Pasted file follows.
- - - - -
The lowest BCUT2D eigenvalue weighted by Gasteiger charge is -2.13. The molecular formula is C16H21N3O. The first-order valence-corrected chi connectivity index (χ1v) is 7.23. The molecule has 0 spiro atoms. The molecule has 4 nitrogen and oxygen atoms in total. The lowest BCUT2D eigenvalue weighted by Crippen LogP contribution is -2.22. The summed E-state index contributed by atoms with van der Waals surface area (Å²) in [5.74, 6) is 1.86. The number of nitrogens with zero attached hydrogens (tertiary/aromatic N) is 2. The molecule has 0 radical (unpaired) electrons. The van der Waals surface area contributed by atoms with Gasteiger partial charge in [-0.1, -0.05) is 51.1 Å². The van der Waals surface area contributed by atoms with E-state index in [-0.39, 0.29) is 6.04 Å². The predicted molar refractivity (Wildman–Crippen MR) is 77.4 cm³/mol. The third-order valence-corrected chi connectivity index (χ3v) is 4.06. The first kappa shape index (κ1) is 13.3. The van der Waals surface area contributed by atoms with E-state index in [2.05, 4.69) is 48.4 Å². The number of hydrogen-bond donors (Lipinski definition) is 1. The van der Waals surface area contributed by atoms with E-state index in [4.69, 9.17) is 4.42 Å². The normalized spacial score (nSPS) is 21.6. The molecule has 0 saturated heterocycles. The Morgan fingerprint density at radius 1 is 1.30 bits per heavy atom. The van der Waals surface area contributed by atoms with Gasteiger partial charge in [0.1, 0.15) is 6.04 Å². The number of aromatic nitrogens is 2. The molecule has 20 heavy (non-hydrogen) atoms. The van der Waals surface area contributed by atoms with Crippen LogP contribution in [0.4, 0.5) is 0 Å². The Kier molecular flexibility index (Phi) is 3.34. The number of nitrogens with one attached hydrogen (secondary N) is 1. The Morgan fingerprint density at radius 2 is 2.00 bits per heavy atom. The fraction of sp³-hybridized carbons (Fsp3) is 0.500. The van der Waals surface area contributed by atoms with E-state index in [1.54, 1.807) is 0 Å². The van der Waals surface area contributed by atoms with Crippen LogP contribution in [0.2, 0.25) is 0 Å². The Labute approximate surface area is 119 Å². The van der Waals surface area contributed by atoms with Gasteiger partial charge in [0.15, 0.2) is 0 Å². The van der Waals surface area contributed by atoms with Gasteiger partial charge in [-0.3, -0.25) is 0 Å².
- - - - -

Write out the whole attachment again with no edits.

The lowest BCUT2D eigenvalue weighted by Gasteiger charge is -2.13. The molecular formula is C16H21N3O. The first-order valence-corrected chi connectivity index (χ1v) is 7.23. The molecule has 0 spiro atoms. The molecule has 4 nitrogen and oxygen atoms in total. The lowest BCUT2D eigenvalue weighted by Crippen LogP contribution is -2.22. The summed E-state index contributed by atoms with van der Waals surface area (Å²) in [5.74, 6) is 1.86. The number of nitrogens with zero attached hydrogens (tertiary/aromatic N) is 2. The molecule has 0 radical (unpaired) electrons. The van der Waals surface area contributed by atoms with Gasteiger partial charge in [-0.1, -0.05) is 51.1 Å². The van der Waals surface area contributed by atoms with E-state index in [-0.39, 0.29) is 6.04 Å². The predicted molar refractivity (Wildman–Crippen MR) is 77.4 cm³/mol. The third-order valence-corrected chi connectivity index (χ3v) is 4.06. The first kappa shape index (κ1) is 13.3. The van der Waals surface area contributed by atoms with E-state index in [2.05, 4.69) is 48.4 Å². The number of hydrogen-bond donors (Lipinski definition) is 1. The van der Waals surface area contributed by atoms with E-state index in [4.69, 9.17) is 4.42 Å². The normalized spacial score (nSPS) is 21.6. The molecule has 0 saturated heterocycles. The Morgan fingerprint density at radius 1 is 1.30 bits per heavy atom. The van der Waals surface area contributed by atoms with Gasteiger partial charge in [0.1, 0.15) is 6.04 Å². The number of aromatic nitrogens is 2. The molecule has 20 heavy (non-hydrogen) atoms. The van der Waals surface area contributed by atoms with Crippen LogP contribution in [0.4, 0.5) is 0 Å². The Kier molecular flexibility index (Phi) is 3.34. The number of nitrogens with one attached hydrogen (secondary N) is 1. The Morgan fingerprint density at radius 2 is 2.00 bits per heavy atom. The fraction of sp³-hybridized carbons (Fsp3) is 0.500. The van der Waals surface area contributed by atoms with E-state index in [1.54, 1.807) is 0 Å². The van der Waals surface area contributed by atoms with Crippen LogP contribution in [0.2, 0.25) is 0 Å². The Labute approximate surface area is 119 Å². The van der Waals surface area contributed by atoms with Gasteiger partial charge in [0.15, 0.2) is 0 Å². The van der Waals surface area contributed by atoms with Gasteiger partial charge in [-0.3, -0.25) is 0 Å².